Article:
Digital Data and Technology- The Future of Healthcare


Whilst the NHS laid out plans to go paperless by 2020, wider services such as home care have been slower to catch up with the conversation. Whilst championing the transition to digital, a lack of clear guidance from the CQC has led to unsurety in the home care sector, with the correct use of digital records a hot topic at this years Tech for Care conference where reports CQC inspectors are still asking for paper records were discussed.

So where do home care providers stand and what is the official guidance?

At Tech for Care 2019 Katie Barton, CQC’s Senior Designer of Strategy and Intelligence clarified “[inspectors] shouldn’t be saying to you ‘I only want paper records’. Categorically they should not be saying that and they should not be insisting on paper versions of the records that you have if you are digital.”.

The NHS Vision for Digital Data and Technology in Health and Care

As part of their plans for the future, the NHS have laid out a clear vision for the NHS and wider services to provide well integrated, collaborative care of a higher standard using digital technology, with a focus on making processes simpler for staff, ensuring better access to information and improving users access to their own healthcare information.
In their statement, they said “We have the opportunity to create the most advanced health and care system in the world, and to become the global leader in health tech. By harnessing the power of technology and creating an environment to enable innovation, we can manage the growing demand for services and create the secure and sustainable future for the NHS and social care system that we all want to see.”
We want staff who work in the health and care system to have technology that helps them to do their jobs effectively, and for NHS and social care organisations – and taxpayers – to get the best value for money.”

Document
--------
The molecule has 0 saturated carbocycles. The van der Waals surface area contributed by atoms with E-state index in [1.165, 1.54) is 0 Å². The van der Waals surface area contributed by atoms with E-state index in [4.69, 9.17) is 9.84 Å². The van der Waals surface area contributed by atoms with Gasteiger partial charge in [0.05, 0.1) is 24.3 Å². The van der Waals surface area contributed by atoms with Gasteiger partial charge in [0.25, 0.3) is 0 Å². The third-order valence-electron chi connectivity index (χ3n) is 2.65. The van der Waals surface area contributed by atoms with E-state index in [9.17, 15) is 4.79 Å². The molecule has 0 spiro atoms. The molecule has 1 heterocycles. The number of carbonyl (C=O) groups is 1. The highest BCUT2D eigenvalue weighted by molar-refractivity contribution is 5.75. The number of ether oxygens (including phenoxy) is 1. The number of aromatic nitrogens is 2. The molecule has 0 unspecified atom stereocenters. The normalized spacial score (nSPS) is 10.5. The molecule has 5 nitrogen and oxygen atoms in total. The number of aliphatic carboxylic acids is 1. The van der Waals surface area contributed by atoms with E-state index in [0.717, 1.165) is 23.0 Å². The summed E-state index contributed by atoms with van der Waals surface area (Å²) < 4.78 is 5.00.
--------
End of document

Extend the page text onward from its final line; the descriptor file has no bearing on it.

“Staff across the whole health and care sector also deserve high-quality digital services that remove time-consuming or inconvenient processes and reduce their workload, ultimately freeing up time for care. They should not have to waste vital time logging on to systems, or transcribing clinical data by hand or over the phone.”

Elaborating on what this will look like in practise, they stated the following points (1):

·      patients, people who use care services and their carers and families should not have to repeat themselves – they should be reassured that the treatment they are given is based on their care provider having access to relevant information
·      citizens who wish to personalise their use of health and care services should be able to access their care record, contribute to it and use apps that enable them to self-care, knowing that the information is secure and available to care professionals in all settings, and having a consistent and convenient user experience
·      care professionals should be able to access vital information about their patients at the point at which they need it most, available across venues of care in a consistent and understandable format
·      care professionals should be able to record information about the patient and trust that it will be readily available to others involved in their care
·      care professionals should be able to use decision support tools to provide the best care, medicine or device for a patient based on accurate and available data
·      researchers and service commissioners should be able to apply algorithms to analyse data for planning and research
·      vendors with products that could support patients can, with consent, securely access and contribute information back to a patient’s care record